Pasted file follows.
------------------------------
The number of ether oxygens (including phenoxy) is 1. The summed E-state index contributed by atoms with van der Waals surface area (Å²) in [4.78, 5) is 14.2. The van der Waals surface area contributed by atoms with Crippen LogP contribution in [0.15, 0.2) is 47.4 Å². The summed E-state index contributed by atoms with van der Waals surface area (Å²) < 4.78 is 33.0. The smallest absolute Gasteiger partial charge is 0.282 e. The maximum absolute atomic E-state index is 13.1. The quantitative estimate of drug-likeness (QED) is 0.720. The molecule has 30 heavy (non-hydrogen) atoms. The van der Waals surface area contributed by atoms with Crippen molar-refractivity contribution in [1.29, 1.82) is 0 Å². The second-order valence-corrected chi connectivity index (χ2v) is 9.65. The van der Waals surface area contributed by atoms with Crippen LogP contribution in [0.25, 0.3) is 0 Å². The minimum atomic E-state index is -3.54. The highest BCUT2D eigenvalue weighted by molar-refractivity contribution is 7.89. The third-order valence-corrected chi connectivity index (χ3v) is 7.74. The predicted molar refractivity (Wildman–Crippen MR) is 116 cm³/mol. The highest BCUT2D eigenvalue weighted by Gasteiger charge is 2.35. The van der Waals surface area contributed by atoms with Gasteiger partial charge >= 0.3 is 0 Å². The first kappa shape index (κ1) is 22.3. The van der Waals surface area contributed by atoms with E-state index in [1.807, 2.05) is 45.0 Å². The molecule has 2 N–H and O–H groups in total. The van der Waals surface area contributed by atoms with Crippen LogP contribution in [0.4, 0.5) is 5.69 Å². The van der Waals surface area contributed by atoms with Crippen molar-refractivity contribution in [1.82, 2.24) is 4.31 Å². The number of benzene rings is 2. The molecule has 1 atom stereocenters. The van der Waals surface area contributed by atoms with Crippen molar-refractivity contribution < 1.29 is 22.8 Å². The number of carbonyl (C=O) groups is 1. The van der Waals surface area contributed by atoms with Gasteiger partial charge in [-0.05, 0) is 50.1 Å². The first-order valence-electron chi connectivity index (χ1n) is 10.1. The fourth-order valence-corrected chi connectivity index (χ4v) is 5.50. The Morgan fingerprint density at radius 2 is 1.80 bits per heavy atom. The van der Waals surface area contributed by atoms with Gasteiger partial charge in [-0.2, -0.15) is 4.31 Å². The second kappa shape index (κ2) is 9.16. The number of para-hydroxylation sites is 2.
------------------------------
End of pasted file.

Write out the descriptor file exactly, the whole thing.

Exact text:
The number of ether oxygens (including phenoxy) is 1. The summed E-state index contributed by atoms with van der Waals surface area (Å²) in [4.78, 5) is 14.2. The van der Waals surface area contributed by atoms with Crippen LogP contribution in [0.15, 0.2) is 47.4 Å². The summed E-state index contributed by atoms with van der Waals surface area (Å²) < 4.78 is 33.0. The smallest absolute Gasteiger partial charge is 0.282 e. The maximum absolute atomic E-state index is 13.1. The quantitative estimate of drug-likeness (QED) is 0.720. The molecule has 30 heavy (non-hydrogen) atoms. The van der Waals surface area contributed by atoms with Crippen molar-refractivity contribution in [1.29, 1.82) is 0 Å². The second-order valence-corrected chi connectivity index (χ2v) is 9.65. The van der Waals surface area contributed by atoms with Crippen LogP contribution in [0.25, 0.3) is 0 Å². The minimum atomic E-state index is -3.54. The highest BCUT2D eigenvalue weighted by molar-refractivity contribution is 7.89. The third-order valence-corrected chi connectivity index (χ3v) is 7.74. The predicted molar refractivity (Wildman–Crippen MR) is 116 cm³/mol. The highest BCUT2D eigenvalue weighted by Gasteiger charge is 2.35. The van der Waals surface area contributed by atoms with Gasteiger partial charge >= 0.3 is 0 Å². The first kappa shape index (κ1) is 22.3. The van der Waals surface area contributed by atoms with E-state index in [1.807, 2.05) is 45.0 Å². The molecule has 2 N–H and O–H groups in total. The van der Waals surface area contributed by atoms with Crippen LogP contribution in [0.4, 0.5) is 5.69 Å². The van der Waals surface area contributed by atoms with Crippen molar-refractivity contribution in [1.82, 2.24) is 4.31 Å². The number of benzene rings is 2. The molecule has 1 atom stereocenters. The van der Waals surface area contributed by atoms with Crippen molar-refractivity contribution < 1.29 is 22.8 Å². The number of carbonyl (C=O) groups is 1. The van der Waals surface area contributed by atoms with Gasteiger partial charge in [-0.05, 0) is 50.1 Å². The first-order valence-electron chi connectivity index (χ1n) is 10.1. The fourth-order valence-corrected chi connectivity index (χ4v) is 5.50. The Morgan fingerprint density at radius 2 is 1.80 bits per heavy atom. The van der Waals surface area contributed by atoms with Gasteiger partial charge in [-0.2, -0.15) is 4.31 Å². The second kappa shape index (κ2) is 9.16. The number of para-hydroxylation sites is 2.